Thursday 2 November 2017

Hoarding: Not Your Typical Restoration Job

Posted at 3:37 PM

Hoarding in resoration clean-up Hoarding and Mitigation Our homes, offices, cars, and businesses can all get a little cluttered from time-to-time. Typically, within an hours’ time and some quick organizing, we can get things straightened up and things put away. At that point it is then back to life as normal. But what happened when clutter becomes hoarding? What are the safety risks?

Studies show that compulsive hoarding affects up to 6 percent of the population in the United States (that is approximately 19 million Americans).

Hoarding is classified as a mental disorder that can be genetic, it could be triggered by a traumatic event, or another disorder, such as depression, obsessive compulsive disorder or dementia. Studies suggest that hoarding usually begins in early adolescence and will generally get worse as a person ages.

So what exactly is hoarding and what are the characteristics of a hoarder?

There are different types of hoarders, the pack rat, the collector, and the all-out hoarder. However, they all have essentially the same characteristics. They have an intense emotional attachment to the things they collect. Others around them could very likely see the things as trivial, but not the hoarder. Another characteristic is that hoarders see the items that they collect as having the possibility of being very useful one day. Because hoarders accumulate so many possessions that congest living or work areas to the point that they can no longer be used or lived in, hoarders have created a host of fire safety risks to themselves, others who come into the home and the fire and emergency response teams. Compulsive hoarding presents a serious fire hazard because exits like hallways, doors, and windows become blocked by clutter. This prevents the residents from escaping and firefighters from finding the resident in a fire. Residents and firefighters can be injured tripping over items when trying to escape, or mounds of possessions fall on them and they become trapped under the debris. Hoarding also adds an additional risk of structural damage due to the weight of the hoarded items. That excessive amounts of items easily adds fuel to a fire, therefore making it difficult to suppress and an increased risk of a fire being reignited. Beyond the risks to the resident and fire personnel in that home, neighbors can also be affected from the environment of a hoarder’s home. In the event of a fire, those living next door can experience excessive smoke and fire conditions. However, on a day to day basis the homes also can create an infestation of vermin that can spread diseases.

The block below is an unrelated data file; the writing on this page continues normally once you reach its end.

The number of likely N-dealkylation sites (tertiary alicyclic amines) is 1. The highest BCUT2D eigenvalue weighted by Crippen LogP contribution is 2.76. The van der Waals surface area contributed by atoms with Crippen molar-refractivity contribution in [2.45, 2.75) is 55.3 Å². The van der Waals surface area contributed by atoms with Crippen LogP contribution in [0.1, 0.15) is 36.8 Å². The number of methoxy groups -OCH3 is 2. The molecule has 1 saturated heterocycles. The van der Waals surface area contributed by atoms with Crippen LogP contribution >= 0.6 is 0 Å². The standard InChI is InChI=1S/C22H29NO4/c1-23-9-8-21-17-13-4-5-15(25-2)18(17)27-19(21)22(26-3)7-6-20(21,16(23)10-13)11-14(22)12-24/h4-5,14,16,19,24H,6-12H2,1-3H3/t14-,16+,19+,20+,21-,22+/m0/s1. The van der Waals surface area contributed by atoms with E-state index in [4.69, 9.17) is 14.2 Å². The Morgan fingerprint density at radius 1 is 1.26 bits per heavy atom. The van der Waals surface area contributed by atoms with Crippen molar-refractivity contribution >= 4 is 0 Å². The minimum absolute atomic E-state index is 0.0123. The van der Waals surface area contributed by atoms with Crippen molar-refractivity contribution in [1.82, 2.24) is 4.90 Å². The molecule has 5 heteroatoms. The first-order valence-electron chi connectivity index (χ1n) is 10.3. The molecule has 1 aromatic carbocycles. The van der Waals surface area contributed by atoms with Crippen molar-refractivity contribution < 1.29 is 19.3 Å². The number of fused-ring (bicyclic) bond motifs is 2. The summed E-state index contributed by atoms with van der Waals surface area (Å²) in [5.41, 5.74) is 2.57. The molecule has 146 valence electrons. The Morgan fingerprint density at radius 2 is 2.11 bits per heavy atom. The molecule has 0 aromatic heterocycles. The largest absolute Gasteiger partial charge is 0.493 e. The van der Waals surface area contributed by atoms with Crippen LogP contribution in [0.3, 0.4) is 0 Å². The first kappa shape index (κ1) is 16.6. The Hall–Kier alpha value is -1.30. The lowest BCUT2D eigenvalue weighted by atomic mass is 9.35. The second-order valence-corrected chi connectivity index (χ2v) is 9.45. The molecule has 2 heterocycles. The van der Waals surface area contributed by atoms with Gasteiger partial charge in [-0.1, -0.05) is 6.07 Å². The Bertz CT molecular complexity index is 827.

It is important for insurance and restoration professionals to keep a few things in mind when working the claim of a hoarder:

  • Show respect to the individual and concern for their safety. Creating a bond of trust is extremely important.
  • Focus on the safety/health issues that we mentioned above and relate it to their personal well-being.
  • Listening to the homeowner (s) when they speak as they describe their belongings. As much as possible, try to use similar language when referencing them. Avoid any reference to trash, junk and hoarding.